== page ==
With the closely watched and razor tight presidential race still up in the air as vote-counting continues despite the efforts of President Donald Trump, the Democratic Party's hopes of wresting control of the U.S. Senate from the GOP had dwindled dramatically by Wednesday morning, potentially imperiling the hopes of ambitious progressive legislation should Joe Biden ultimately win the White House.
While Republicans have yet to officially cement their hold on the Senate—an institution the GOP has successfully used to ram through right-wing judicial nominees and kill stacks of legislation approved by House Democrats—results emerging from key states indicate that Democratic challengers are set to fall short of toppling enough vulnerable Republicans, including Sens. Lindsey Graham (R-S.C.) and Joni Ernst (R-Iowa), to win the chamber.
"What's left of our democracy is hanging on by a thread and is giving way to self-entrenching GOP minority rule up and down the ballot."
—Stephen Wolf, Daily Kos Election
Another vulnerable Republican, Sen. Susan Collins of Maine, currently has a slim lead over Democratic challenger Sara Gideon but less than 50% of the vote, leaving open the possibility that the state's ranked-choice voting system could kick in and threaten Collins' advantage. In North Carolina, Republican Sen. Thom Tillis (R-N.C.) is also clinging to a narrow lead over Democratic opponent Cal Cunningham.
As the Washington Post summarized early Wednesday, "Republicans defeated well-funded Democratic challengers in South Carolina, Iowa, and Montana while seizing a lead in the key battleground of North Carolina. Democrats defeated Republican Sens. Cory Gardner in Colorado and Martha McSally in Arizona, although the GOP picked up a seat of its own in Alabama and appeared to diminish the prospects of a Democratic majority as results continued to roll in." Democrats need a net gain of four seats to win the Senate outright, and three if Biden wins the presidency—a scenario that would make Vice President Kamala Harris the tie-breaker.
The consequences of a Biden presidency with an intransigent Republican-controlled Senate headed by newly reelected Majority Leader Mitch McConnell (R-Ky.)—the self-proclaimed legislative "grim reaper"—could be immense, given the desperate need to pass legislation confronting the ongoing coronavirus and economic collapse as well as sweeping measures to combat the climate emergency. Biden's proposed $2.2 trillion green energy plan, for instance, would be doomed to fail in a GOP Senate.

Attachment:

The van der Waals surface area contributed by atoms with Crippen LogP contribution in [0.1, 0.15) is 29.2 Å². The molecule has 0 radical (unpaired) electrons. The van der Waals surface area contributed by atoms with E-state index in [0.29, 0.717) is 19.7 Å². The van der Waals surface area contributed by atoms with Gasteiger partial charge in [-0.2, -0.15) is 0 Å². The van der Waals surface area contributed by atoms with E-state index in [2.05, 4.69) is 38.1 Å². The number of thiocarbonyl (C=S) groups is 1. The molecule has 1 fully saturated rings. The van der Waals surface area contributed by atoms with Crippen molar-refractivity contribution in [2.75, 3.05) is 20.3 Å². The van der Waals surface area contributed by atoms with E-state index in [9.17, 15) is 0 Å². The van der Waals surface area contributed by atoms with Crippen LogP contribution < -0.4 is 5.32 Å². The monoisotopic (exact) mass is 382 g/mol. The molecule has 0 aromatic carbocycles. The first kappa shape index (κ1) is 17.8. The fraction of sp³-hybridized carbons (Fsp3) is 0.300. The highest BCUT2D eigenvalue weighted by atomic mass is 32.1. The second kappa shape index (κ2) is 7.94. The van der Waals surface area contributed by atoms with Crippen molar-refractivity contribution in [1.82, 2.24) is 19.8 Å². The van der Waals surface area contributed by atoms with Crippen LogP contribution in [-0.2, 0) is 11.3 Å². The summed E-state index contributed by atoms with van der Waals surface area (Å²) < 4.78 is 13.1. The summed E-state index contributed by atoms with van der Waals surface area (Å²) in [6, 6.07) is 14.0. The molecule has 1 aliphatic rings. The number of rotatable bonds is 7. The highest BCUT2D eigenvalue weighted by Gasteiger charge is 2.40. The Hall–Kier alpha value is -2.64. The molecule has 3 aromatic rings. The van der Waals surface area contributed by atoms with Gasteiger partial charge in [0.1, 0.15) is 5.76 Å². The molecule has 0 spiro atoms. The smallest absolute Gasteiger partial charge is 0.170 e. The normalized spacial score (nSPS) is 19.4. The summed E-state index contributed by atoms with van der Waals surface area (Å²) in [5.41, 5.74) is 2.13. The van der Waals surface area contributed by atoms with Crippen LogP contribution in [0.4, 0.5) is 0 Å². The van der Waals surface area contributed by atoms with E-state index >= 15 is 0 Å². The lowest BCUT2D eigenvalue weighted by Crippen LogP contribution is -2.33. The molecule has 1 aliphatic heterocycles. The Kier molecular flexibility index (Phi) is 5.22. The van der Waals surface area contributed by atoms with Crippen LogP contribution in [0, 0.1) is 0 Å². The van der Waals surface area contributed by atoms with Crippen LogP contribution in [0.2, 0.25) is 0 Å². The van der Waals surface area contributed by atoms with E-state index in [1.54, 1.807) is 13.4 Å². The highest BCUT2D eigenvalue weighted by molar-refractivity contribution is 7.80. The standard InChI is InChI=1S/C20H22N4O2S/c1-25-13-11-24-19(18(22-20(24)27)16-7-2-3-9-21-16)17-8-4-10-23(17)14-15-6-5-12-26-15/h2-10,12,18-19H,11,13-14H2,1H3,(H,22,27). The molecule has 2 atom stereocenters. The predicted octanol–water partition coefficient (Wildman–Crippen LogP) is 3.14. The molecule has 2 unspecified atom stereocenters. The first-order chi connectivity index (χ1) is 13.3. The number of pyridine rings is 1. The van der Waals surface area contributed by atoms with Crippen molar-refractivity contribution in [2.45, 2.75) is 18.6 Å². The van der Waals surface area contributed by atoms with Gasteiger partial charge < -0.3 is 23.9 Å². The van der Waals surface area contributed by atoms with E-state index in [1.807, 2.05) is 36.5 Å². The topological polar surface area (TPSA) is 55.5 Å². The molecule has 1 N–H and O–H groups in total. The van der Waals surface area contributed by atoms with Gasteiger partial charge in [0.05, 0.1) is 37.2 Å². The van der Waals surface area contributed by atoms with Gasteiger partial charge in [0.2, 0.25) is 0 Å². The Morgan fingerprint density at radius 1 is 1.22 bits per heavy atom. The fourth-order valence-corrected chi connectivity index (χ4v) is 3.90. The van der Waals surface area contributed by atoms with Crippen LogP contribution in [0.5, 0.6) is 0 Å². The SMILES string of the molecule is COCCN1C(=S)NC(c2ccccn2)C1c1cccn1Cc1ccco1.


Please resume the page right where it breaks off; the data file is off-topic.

I don’t think people have absorbed just how disastrous a Biden White House and Republican Senate could be.
— Ryan Grim (@ryangrim) November 4, 2020
A Republican-controlled Senate could also wreak havoc on a Biden White House's ability to fill key cabinet positions and confirm judicial nominees to federal courts that Trump and McConnell have relentlessly stuffed with right-wing judges.
If Democrats can’t win the Senate under a historically unpopular and incompetent Republican President, the need for Democrats to embrace structural reform to allow majorities to govern and the inability to enact it could just dangerously bash against one another ad infinitum.
— Waleed Shahid (@_waleedshahid) November 4, 2020
Stephen Wolf of Daily Kos Elections warned early Wednesday that while "Biden may still win the Electoral College," Democrats "are on track to not take the Senate despite getting more votes nationally just like the last several cycles."
"GOP minority rule is our reality," said Wolf. "Joe Biden could be elected president, but without the Senate, there's a massive risk that he becomes a failed president unable to appoint any judges or enact any progressive policies... What's left of our democracy is hanging on by a thread and is giving way to self-entrenching GOP minority rule up and down the ballot."